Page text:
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Warren County, Kentucky
Warren County Kentucky new courthouse
Warren County courthouse in Bowling Green
Map of Kentucky highlighting Warren County
Location in the state of Kentucky
Map of USA KY
Kentucky's location in the U.S.
Founded December 19, 1796
Seat Bowling Green
Largest city Bowling Green
Area
 - Total
 - Land
 - Water

548 sq mi (1,419 km²)
542 sq mi (1,404 km²)
6.0 sq mi (16 km²), 1.1%
PopulationEst.
 - (2015)
 - Density

122,851
210/sq mi (81/km²)
Congressional district 2nd
Time zone Central: UTC-6/-5
Website www.warrencountygov.com

Warren County is a county located in the U.S. state of Kentucky. As of 2014, the population was 120,460,[1] making it the fifth-most populous county in Kentucky. The county seat is Bowling Green.[2] Generally the county is dry, prohibiting the sale of alcohol, but retail alcohol sales are allowed in the "wet city" of Bowling Green; Warren County is classified as a moist county.[3]

Warren County is included in the Bowling Green, KY Metropolitan Statistical Area. It is located in the Pennyroyal Plateau and Western Coal Fields regions.[4]

HistoryEdit

Warren County was the location of several Native American villages and burial mounds. The first white men to enter the area were the long hunters in the 1770s. General Elijah Covington was among the first landowners. McFadden's Station, one of the earliest settlements, was established in 1785 by Andrew McFadden/McFadin on the northern bank of the Barren River at the Cumberland Trace.

Warren County became the 23rd county of Kentucky in 1796, from a section of Logan County.[5][6] It was named after General Joseph Warren of the Revolutionary War. He dispatched William Dawes and Paul Revere on their famous midnight ride to warn residents of the approaching British troops. He was also a hero of the Battle of Bunker Hill.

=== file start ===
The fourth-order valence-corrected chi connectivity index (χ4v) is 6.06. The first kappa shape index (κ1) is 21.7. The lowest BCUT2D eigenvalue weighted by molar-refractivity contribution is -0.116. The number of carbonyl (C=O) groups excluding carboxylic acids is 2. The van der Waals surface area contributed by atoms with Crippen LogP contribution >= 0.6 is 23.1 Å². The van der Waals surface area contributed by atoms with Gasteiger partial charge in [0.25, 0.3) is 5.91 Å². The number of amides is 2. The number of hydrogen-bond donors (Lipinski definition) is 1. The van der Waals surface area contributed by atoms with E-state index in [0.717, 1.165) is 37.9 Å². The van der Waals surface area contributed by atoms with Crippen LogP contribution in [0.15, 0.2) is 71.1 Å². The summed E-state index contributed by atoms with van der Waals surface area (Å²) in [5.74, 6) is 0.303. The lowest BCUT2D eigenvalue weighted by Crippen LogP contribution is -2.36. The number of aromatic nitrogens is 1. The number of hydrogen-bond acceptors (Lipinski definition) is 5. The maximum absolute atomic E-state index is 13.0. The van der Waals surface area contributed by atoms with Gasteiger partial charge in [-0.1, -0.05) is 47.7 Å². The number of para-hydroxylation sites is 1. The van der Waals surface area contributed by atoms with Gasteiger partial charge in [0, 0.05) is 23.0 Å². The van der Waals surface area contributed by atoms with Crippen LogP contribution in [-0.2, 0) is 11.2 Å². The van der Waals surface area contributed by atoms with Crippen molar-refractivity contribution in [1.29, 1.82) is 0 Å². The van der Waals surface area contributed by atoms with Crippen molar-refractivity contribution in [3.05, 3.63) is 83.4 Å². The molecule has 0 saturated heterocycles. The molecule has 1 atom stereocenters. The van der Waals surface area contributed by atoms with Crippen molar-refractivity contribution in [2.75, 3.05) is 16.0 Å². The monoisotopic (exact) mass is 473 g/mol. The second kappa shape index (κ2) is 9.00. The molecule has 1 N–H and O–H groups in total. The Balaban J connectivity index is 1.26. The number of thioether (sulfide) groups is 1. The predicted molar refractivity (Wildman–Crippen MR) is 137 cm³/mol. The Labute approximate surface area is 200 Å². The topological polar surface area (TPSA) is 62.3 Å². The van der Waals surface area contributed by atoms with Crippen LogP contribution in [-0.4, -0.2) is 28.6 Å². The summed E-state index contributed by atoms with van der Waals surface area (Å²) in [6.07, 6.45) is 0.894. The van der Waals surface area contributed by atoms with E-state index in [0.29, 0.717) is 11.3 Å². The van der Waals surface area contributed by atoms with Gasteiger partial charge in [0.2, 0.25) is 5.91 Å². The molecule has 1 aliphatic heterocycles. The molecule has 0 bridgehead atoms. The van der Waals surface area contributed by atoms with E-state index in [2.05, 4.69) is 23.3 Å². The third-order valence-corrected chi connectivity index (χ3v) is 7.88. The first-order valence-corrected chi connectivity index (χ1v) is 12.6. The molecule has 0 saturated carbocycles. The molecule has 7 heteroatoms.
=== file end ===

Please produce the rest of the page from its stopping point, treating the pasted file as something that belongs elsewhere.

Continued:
Through the riverboat trade, Warren County thrived in the agricultural market. In 1859, the Louisville and Nashville Railroad (currently CSX Transportation) was laid through the county.

During the Civil War, most residents are said to have favored the Confederacy. Because of its strategic value Warren County was occupied by Confederate forces in September 1861. It was occupied in turn by the Union Army on February 14, 1862, following the Confederate retreat to Tennessee. During the Confederate withdrawal, they destroyed railroad bridges in Barren County, the Bowling Green train depot and other railroad buildings to hinder Union pursuit.

The completion of Interstate 65 and Green River Parkway (currently the William H. Natcher Parkway) in the 1960s and 1970s, brought an industrial boom that transformed the farm-oriented county into a more urban one.

In 1997, Bowling Green became a Tree City USA, sponsored by the National Arbor Day Foundation.